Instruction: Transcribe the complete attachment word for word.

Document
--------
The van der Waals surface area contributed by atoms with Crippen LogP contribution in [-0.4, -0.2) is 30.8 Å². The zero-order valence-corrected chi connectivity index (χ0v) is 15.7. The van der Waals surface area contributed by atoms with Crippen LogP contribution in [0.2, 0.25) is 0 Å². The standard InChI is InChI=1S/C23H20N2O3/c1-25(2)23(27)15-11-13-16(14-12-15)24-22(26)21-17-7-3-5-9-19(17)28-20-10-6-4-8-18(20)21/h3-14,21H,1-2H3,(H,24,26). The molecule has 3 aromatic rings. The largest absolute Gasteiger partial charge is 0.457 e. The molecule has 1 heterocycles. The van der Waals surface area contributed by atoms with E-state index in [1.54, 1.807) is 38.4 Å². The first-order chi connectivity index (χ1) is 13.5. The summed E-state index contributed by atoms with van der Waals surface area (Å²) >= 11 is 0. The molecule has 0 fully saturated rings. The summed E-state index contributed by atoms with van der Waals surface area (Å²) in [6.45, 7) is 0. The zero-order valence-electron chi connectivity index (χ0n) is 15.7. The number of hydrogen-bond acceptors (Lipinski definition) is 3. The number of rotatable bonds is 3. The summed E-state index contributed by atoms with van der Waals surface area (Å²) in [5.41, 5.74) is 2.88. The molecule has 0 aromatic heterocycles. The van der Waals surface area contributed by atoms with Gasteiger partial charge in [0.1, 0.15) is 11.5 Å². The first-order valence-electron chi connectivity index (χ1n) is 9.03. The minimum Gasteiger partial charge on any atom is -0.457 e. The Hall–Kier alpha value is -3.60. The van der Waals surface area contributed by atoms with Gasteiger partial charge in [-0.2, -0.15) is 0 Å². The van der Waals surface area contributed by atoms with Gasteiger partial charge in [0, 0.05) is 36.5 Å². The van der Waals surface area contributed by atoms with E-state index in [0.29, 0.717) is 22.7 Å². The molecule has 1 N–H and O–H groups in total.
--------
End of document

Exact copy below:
The van der Waals surface area contributed by atoms with Crippen LogP contribution in [-0.4, -0.2) is 30.8 Å². The zero-order valence-corrected chi connectivity index (χ0v) is 15.7. The van der Waals surface area contributed by atoms with Crippen LogP contribution in [0.2, 0.25) is 0 Å². The standard InChI is InChI=1S/C23H20N2O3/c1-25(2)23(27)15-11-13-16(14-12-15)24-22(26)21-17-7-3-5-9-19(17)28-20-10-6-4-8-18(20)21/h3-14,21H,1-2H3,(H,24,26). The molecule has 3 aromatic rings. The largest absolute Gasteiger partial charge is 0.457 e. The molecule has 1 heterocycles. The van der Waals surface area contributed by atoms with E-state index in [1.54, 1.807) is 38.4 Å². The first-order chi connectivity index (χ1) is 13.5. The summed E-state index contributed by atoms with van der Waals surface area (Å²) >= 11 is 0. The molecule has 0 fully saturated rings. The summed E-state index contributed by atoms with van der Waals surface area (Å²) in [6.45, 7) is 0. The zero-order valence-electron chi connectivity index (χ0n) is 15.7. The number of hydrogen-bond acceptors (Lipinski definition) is 3. The number of rotatable bonds is 3. The summed E-state index contributed by atoms with van der Waals surface area (Å²) in [5.41, 5.74) is 2.88. The molecule has 0 aromatic heterocycles. The van der Waals surface area contributed by atoms with Gasteiger partial charge in [0.1, 0.15) is 11.5 Å². The first-order valence-electron chi connectivity index (χ1n) is 9.03. The minimum Gasteiger partial charge on any atom is -0.457 e. The Hall–Kier alpha value is -3.60. The van der Waals surface area contributed by atoms with Gasteiger partial charge in [-0.2, -0.15) is 0 Å². The van der Waals surface area contributed by atoms with Gasteiger partial charge in [0, 0.05) is 36.5 Å². The van der Waals surface area contributed by atoms with E-state index in [0.29, 0.717) is 22.7 Å². The molecule has 1 N–H and O–H groups in total.